Months pass before I’d hear from him.
He didn’t have to say hello.
Ice tinkling in his glass said it all.
Until the first day of summer,
he and his birthday, which falls the second day,
rarely enter my mind.
He died dry at 50, two years my younger.
To me he always read 10 years older.
You knew him for his man-ass looks,
the dance-floor moves, the endless stories
and liquid friends who filled them.
His death played out the familiar trifecta
of dying young—a lifelong overdose
of weed, wine and women, the last a guess,
judging by those at the funeral.
They out-number, out-cry
by at least three-to-one the men,
who look decidedly thirsty.
I stand at the podium, smile the smile
of the living and say what everyone
wants to hear—how we all loved him,
how he loved to make us laugh in return.
I keep to myself the blackouts and bailouts,
home’s unspoken sorrow,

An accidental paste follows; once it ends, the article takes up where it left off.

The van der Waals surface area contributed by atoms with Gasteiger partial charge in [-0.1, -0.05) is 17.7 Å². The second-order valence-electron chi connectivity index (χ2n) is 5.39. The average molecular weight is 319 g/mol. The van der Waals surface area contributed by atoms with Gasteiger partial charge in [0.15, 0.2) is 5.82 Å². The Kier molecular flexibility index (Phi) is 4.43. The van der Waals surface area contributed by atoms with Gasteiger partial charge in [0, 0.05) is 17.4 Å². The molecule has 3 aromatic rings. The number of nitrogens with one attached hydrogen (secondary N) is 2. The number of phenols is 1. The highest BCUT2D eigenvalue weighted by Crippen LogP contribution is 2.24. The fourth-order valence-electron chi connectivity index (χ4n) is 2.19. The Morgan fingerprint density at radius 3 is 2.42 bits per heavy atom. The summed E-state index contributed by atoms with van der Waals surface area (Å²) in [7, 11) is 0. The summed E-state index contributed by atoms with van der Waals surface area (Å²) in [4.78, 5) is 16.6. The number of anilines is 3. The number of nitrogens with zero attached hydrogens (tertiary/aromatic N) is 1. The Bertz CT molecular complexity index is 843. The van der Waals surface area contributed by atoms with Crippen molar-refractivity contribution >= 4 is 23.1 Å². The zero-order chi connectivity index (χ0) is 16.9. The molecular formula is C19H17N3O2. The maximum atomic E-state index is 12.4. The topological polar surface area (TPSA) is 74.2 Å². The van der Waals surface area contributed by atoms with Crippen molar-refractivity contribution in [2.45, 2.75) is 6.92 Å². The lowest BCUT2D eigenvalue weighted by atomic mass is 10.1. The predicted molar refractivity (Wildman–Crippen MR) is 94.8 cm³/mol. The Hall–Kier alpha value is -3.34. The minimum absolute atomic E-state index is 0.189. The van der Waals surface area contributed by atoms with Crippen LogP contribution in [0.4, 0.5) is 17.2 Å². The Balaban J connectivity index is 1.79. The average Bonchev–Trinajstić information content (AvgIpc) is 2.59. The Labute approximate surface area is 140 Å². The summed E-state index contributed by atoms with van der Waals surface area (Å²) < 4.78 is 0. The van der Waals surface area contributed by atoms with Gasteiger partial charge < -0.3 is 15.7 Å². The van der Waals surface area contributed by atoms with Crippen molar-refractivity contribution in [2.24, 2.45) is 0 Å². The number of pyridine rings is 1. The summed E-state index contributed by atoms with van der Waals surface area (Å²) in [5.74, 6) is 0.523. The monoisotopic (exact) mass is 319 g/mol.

the years of silence between us.
So much of himself he spent,
year after year, not much was left
when it counted, to hold back the piper.
And no one left but me and Pop,
who loved him wet or dry.
No one but me to hear Pop say,
edging to his own death three months on,
“He couldn’t wait, could he?”

Dick Altman writes in the high, thin, magical air of Santa Fe, NM, where, at 7,000 feet, reality and imagination often blur. He is published in Santa Fe Literary Review, American Journal of Poetry, riverSedge, Fredericksburg Literary Review, Foliate Oak, Blue Line, THE Magazine, Gravel, The Offbeat, Split Rock Review, Almagre Review, The RavensPerch and others.